Solutions sought for high child care costs

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Capital News Service

LANSING — Some Michigan families pay more for child care than their monthly housing costs.

“If a parent has an infant or toddler, child care expenses can be thousands of dollars a month,” said Joan Blough, the senior director of the Child Care Innovation Fund. “People are paying more than their mortgage or rent to make sure their children get the care they need.”

Child care advocates are calling for more government help.

Recently, the state directed federal money from the American Rescue Plan Act to child care providers across the state. The money was intended to stabilize those providers and keep them from having to close, according to Blough.

Kimberly Clark is a director of one of the facilities that received these grants.

The Longview Early Childhood Center in Midland, where she works, used the money during the pandemic. Now Clark worries about what will happen when the funding stops.

“We were able to cover staff bonuses and benefits with the money,” Clark said. “But this wasn’t enough to retain the staff we need, which is concerning.”

Providers could apply for a Regional Child Care Coalition grant, which partners child care providers with economic development organizations in the area. According to Blough, child care centers lack access to capital and economic growth.

“Without government grants, child care providers would not be able to expand their services and increase access to more children.” Blough said. 

The goal of the project is to improve the economic development of an area alongside the child care services, Blough said.

This greatly reduces the pressure on a single provider to solve the problem of accessibility by itself, and would allow them to have more revenue sources outside of tuition, enabling parents to pay less.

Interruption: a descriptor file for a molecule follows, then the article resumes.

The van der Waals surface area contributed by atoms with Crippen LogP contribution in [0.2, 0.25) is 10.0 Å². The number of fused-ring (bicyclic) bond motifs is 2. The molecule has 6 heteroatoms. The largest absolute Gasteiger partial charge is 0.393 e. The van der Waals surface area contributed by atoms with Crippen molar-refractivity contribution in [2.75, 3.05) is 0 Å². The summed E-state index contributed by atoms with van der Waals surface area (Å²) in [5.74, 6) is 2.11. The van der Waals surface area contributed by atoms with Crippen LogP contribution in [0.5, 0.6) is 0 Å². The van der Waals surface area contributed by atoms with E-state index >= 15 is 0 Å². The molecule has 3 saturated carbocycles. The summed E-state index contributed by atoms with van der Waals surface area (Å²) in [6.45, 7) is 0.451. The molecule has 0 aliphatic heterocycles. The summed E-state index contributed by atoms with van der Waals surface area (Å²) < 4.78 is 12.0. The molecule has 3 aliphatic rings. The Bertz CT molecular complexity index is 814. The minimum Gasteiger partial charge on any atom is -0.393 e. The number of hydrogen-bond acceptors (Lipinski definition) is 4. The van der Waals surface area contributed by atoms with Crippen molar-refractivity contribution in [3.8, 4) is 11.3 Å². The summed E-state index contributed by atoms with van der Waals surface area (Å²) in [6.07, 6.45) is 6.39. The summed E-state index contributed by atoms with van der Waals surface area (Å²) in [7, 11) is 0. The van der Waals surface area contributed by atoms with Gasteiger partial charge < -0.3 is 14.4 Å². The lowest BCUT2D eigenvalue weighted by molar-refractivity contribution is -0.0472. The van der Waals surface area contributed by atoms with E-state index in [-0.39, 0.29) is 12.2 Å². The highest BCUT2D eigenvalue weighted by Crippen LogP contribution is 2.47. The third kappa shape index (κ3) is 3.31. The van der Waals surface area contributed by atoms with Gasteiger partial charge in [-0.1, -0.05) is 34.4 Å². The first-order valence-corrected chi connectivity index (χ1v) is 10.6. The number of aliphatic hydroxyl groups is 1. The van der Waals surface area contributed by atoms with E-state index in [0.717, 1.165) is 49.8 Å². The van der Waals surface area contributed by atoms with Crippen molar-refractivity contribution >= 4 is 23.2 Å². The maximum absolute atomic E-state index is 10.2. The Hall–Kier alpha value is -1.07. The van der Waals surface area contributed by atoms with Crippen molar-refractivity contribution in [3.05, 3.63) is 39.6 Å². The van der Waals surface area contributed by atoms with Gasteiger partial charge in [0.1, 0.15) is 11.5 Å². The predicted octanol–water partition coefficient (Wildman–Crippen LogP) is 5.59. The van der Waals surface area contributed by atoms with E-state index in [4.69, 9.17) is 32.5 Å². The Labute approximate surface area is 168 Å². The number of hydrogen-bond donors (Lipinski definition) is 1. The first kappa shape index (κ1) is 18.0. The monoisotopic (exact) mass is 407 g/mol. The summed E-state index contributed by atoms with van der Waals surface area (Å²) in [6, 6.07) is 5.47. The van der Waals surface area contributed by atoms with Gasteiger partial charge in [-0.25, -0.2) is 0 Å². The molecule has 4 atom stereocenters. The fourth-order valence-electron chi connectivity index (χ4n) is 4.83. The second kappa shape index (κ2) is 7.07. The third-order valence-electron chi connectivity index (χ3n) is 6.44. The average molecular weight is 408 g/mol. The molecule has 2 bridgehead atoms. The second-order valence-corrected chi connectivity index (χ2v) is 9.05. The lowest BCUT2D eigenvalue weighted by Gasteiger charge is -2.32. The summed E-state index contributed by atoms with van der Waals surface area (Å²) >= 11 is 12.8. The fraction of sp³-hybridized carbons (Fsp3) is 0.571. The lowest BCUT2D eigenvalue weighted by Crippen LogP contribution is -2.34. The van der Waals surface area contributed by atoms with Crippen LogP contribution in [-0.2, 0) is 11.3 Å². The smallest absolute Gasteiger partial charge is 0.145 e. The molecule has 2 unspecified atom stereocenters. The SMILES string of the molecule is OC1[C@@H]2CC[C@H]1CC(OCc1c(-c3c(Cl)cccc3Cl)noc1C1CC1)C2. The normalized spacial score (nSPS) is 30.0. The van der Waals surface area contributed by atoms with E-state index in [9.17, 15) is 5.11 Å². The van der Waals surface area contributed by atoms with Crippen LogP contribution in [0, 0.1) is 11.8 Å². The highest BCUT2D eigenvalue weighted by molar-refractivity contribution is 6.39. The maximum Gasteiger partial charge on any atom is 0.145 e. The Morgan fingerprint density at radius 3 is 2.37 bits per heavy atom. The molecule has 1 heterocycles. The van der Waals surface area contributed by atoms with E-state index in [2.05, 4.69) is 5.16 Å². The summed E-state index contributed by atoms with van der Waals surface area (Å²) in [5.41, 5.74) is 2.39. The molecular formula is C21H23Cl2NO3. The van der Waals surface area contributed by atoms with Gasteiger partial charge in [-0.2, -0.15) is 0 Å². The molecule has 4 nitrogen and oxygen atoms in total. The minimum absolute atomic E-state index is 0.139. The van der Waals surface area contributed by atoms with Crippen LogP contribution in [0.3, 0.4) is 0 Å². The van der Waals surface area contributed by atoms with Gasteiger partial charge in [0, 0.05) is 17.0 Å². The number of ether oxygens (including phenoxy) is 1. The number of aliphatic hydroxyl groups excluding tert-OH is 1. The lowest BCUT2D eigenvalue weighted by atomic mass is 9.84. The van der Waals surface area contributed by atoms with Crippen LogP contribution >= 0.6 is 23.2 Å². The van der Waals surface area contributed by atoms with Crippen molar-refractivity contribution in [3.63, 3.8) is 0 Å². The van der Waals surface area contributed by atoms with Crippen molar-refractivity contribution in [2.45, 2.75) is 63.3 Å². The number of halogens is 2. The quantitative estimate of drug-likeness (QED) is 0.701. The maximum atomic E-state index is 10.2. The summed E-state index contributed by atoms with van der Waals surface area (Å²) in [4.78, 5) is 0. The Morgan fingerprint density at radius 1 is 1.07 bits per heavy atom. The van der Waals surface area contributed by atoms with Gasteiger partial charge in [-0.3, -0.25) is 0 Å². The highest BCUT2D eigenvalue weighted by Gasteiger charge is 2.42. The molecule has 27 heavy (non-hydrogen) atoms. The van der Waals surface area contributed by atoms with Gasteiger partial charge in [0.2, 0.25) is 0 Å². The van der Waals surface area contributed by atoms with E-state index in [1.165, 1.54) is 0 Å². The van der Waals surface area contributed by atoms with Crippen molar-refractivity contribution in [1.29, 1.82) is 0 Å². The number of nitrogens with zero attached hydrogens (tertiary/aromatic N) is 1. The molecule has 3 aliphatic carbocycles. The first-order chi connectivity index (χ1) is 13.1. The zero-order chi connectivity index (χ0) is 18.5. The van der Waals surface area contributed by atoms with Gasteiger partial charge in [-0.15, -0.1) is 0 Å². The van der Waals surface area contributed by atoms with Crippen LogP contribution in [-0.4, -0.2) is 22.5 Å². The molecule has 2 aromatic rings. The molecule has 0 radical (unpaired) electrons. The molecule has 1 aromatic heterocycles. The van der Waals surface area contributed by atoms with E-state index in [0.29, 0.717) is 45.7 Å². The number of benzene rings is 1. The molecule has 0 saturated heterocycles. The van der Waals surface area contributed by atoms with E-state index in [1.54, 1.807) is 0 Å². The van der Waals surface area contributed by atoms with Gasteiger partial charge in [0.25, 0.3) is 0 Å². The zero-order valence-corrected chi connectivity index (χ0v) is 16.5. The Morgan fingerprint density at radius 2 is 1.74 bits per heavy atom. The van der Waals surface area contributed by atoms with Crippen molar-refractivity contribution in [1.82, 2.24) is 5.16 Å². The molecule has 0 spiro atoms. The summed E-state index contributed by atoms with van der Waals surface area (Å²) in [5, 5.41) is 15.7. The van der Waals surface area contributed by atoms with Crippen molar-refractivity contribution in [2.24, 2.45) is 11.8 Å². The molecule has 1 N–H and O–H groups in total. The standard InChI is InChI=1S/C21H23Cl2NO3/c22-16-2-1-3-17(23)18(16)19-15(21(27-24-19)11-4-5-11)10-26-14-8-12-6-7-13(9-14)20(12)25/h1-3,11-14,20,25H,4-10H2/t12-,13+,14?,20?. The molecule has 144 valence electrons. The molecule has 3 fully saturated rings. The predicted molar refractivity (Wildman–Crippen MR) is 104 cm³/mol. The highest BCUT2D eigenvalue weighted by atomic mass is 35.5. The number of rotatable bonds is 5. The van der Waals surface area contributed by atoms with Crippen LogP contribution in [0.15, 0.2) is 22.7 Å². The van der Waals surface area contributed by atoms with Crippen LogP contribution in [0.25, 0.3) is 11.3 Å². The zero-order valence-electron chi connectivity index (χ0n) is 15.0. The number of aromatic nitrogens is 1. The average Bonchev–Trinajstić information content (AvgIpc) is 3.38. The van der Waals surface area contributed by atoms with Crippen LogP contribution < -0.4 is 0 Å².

According to Alicia Guevara Warren, the senior director of policy at the Early Childhood Investment Corp., providers rarely make a profit from the money they charge for tuition and fees.

“It’s expensive to provide the high quality care that parents want,” Guevara Warren said. “But child care workers have a hard time surviving on their salaries. Both these issues need to be solved without putting an extra burden on parents.”

Blough agreed.

“Child care providers have to meet licensing requirements to be certified,” Blough said. “Not only this, but equipment for the children is needed. Tiny desks and chairs cost a lot.”

Blough continued: “If there’s a curriculum, that costs money. Healthy food and providing for dietary restrictions costs money. This means that staff often do not get paid a fair, livable wage.”

Raising the price of child care is out of the question. According to Blough, providers charge “what the market can bear” and what parents are willing and able to pay.

For child care administrators, the new grants and projects are a hopeful sign.

“We have lots of irons in the fire when it comes to these funds, so to speak,” Clark said. “We want to apply for everything we can in order to get the most money possible to continue providing quality care.”

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